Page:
One person is dead after a fatal fall over the weekend at the Colorado National Monument. 

People visiting the monument noticed a red life-flight helicopter flying around the Independence Monument just before noon on Saturday.

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Fatal Fall from Colorado's Independence Monument

A 67-year-old climber fell just before noon on Saturday while climbing the 450-foot Independence Monument. This sandstone pillar is one of the more popular climbing destinations inside the Colorado National Monument. The climber has been identified as Andrew Whiteside who was visiting the Monument from Lutherville Timonium, Maryland.  Colorado National Monument rangers said they were notified about 11:50 am on Saturday morning about the incident.

Rescue Teams Had to Hike in and Climb to the Victim

It's serious business when someone falls inside the Colorado National Monument. Right away, teams from the Mesa County Sheriff's Office, Mesa County Search and Rescue, the Lower Valley Fire District, and the Monument Rangers all responded to the emergency. It's unclear still how far the climber fell. It's unknown for now if the climber fell from the top of the Independence Monument. Climbing Independence Monument requires anyone attempting the climb to place their own safety gear as they go. Setting gear incorrectly can result in a fatal fall but it is unknown what caused the fall at this time.

How Many People Have Died at the Colorado National Monument?

A study of fatalities at State Parks, National Parks, and National Monuments reports that 12 people have previously died at the Colorado National Monument over the years. Lake Mead National Recreation Area in California has seen the most fatalities with 201. The Grand Canyon National Park is second with 131 fatalities.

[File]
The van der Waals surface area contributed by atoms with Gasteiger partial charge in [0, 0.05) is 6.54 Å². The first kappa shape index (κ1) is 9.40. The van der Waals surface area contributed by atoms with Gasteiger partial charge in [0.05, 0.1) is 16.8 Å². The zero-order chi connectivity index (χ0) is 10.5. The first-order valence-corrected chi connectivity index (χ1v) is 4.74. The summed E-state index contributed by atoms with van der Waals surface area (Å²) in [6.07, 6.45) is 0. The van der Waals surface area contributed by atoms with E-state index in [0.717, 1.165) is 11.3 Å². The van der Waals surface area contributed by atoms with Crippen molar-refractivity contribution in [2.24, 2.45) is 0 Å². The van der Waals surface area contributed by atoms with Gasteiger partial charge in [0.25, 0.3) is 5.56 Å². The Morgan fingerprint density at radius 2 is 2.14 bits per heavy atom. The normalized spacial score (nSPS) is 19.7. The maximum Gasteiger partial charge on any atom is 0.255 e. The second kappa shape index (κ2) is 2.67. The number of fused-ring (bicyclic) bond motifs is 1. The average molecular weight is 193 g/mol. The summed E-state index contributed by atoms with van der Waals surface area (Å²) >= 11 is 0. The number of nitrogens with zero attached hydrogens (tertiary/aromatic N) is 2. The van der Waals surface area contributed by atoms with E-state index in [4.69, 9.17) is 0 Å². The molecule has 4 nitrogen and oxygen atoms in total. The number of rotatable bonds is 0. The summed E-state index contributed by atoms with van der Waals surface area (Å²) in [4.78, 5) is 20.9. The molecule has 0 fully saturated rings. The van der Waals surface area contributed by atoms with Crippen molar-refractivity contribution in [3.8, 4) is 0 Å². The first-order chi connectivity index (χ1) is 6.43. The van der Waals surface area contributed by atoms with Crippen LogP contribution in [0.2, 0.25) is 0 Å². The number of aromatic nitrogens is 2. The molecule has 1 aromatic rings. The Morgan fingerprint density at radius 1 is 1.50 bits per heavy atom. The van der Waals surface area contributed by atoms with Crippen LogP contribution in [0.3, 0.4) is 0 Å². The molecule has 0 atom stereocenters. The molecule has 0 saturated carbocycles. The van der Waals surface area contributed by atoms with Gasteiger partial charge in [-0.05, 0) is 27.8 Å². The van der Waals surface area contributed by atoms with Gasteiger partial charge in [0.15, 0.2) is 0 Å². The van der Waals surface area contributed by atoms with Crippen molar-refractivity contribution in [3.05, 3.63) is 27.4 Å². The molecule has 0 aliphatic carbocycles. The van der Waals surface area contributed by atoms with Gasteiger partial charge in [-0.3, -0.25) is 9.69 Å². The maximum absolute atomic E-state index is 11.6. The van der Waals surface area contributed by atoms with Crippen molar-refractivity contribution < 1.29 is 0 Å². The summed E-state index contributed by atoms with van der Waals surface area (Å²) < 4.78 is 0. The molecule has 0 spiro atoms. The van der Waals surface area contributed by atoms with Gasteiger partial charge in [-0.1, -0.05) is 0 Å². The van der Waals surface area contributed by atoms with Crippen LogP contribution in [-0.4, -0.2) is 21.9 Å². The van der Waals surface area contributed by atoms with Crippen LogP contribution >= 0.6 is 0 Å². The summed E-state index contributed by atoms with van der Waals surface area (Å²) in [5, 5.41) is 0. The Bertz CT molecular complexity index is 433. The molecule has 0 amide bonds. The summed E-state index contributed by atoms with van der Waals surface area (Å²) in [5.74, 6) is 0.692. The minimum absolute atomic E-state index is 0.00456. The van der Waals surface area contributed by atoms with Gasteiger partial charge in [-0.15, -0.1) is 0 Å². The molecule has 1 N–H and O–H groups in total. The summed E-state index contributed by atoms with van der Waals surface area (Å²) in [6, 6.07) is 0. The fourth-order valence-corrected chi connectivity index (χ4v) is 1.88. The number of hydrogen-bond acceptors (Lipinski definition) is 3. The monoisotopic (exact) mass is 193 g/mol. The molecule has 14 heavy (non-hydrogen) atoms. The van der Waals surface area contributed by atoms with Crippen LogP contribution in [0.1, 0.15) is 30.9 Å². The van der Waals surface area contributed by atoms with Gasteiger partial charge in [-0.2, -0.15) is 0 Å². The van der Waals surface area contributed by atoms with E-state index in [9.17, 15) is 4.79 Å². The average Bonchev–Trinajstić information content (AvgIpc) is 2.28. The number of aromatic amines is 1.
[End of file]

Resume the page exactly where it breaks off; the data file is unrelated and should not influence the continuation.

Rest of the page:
How Many Routes Lead Up Independence Monument?

There are six established climbing routes to get to the top of the Independence Monument according to Wikipedia.

  • Otto's Route - Class 5.8+ - 5 pitches - First Ascent 1911 (John Otto)
  • Independence Chimney - Class 5.8 - 6 Pitches - First Ascent 1970 (Mike Dudley and Fletcher Smith)
  • South Face Direct - Class 5.9 - 5 Pitches - First Ascent 1971 (Mike Dudley, Art Howells, Don Doucette)
  • Sundial Dihedral - Class 5.11b - 6 Pitches - First Ascent 1986 (Ed Webster and peter Athans)
  • Dependance - Class 5.10+ - 5 Pitches - First Ascent 1994 (Jon Butler, Cam Burns, Luke Laeser)
  • Geezer Highway - Class 5.9+ - 6 Pitches (Mike Dudley and Dennis Willis)

MORE: How to Stay Safe While Hiking in Colorado

Is it safe to go hiking in western Colorado? It sure is, but the difference between a risky hike and a safe one is all about preparation.

Gallery Credit: Wes Adams

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